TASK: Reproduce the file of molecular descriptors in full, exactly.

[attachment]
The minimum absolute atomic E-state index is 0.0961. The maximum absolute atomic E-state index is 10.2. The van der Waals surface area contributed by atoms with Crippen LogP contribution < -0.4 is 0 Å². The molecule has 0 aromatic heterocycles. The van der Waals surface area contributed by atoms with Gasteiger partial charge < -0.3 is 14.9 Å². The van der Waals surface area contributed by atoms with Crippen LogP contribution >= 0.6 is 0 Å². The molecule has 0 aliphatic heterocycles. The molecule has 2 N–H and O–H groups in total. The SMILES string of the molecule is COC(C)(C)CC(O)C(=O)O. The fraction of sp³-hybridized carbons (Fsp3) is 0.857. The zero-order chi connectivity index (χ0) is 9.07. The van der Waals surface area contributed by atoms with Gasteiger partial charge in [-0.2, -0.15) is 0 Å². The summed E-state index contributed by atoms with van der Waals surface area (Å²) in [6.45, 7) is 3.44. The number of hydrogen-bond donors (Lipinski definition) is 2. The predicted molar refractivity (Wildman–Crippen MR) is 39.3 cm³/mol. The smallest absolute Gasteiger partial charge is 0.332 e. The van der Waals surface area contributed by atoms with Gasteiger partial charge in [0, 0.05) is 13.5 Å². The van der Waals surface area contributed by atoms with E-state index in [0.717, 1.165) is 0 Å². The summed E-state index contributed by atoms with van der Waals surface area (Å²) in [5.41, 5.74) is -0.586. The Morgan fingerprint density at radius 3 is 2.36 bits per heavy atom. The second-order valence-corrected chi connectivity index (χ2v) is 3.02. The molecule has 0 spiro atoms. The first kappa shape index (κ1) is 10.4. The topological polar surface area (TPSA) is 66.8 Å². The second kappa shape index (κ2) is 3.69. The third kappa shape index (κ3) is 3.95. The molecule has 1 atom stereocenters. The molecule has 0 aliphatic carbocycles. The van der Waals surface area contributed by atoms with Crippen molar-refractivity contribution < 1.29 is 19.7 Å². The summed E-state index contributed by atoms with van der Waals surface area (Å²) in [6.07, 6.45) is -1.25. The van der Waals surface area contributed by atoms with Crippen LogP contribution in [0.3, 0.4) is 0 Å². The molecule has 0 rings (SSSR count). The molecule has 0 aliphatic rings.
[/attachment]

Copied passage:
The minimum absolute atomic E-state index is 0.0961. The maximum absolute atomic E-state index is 10.2. The van der Waals surface area contributed by atoms with Crippen LogP contribution < -0.4 is 0 Å². The molecule has 0 aromatic heterocycles. The van der Waals surface area contributed by atoms with Gasteiger partial charge < -0.3 is 14.9 Å². The van der Waals surface area contributed by atoms with Crippen LogP contribution >= 0.6 is 0 Å². The molecule has 0 aliphatic heterocycles. The molecule has 2 N–H and O–H groups in total. The SMILES string of the molecule is COC(C)(C)CC(O)C(=O)O. The fraction of sp³-hybridized carbons (Fsp3) is 0.857. The zero-order chi connectivity index (χ0) is 9.07. The van der Waals surface area contributed by atoms with Gasteiger partial charge in [-0.2, -0.15) is 0 Å². The summed E-state index contributed by atoms with van der Waals surface area (Å²) in [6.45, 7) is 3.44. The number of hydrogen-bond donors (Lipinski definition) is 2. The predicted molar refractivity (Wildman–Crippen MR) is 39.3 cm³/mol. The smallest absolute Gasteiger partial charge is 0.332 e. The van der Waals surface area contributed by atoms with Gasteiger partial charge in [0, 0.05) is 13.5 Å². The van der Waals surface area contributed by atoms with E-state index in [0.717, 1.165) is 0 Å². The summed E-state index contributed by atoms with van der Waals surface area (Å²) in [5.41, 5.74) is -0.586. The Morgan fingerprint density at radius 3 is 2.36 bits per heavy atom. The second-order valence-corrected chi connectivity index (χ2v) is 3.02. The molecule has 0 spiro atoms. The first kappa shape index (κ1) is 10.4. The topological polar surface area (TPSA) is 66.8 Å². The second kappa shape index (κ2) is 3.69. The third kappa shape index (κ3) is 3.95. The molecule has 1 atom stereocenters. The molecule has 0 aliphatic carbocycles. The van der Waals surface area contributed by atoms with Crippen molar-refractivity contribution < 1.29 is 19.7 Å². The summed E-state index contributed by atoms with van der Waals surface area (Å²) in [6.07, 6.45) is -1.25. The van der Waals surface area contributed by atoms with Crippen LogP contribution in [0.3, 0.4) is 0 Å². The molecule has 0 rings (SSSR count). The molecule has 0 aliphatic rings.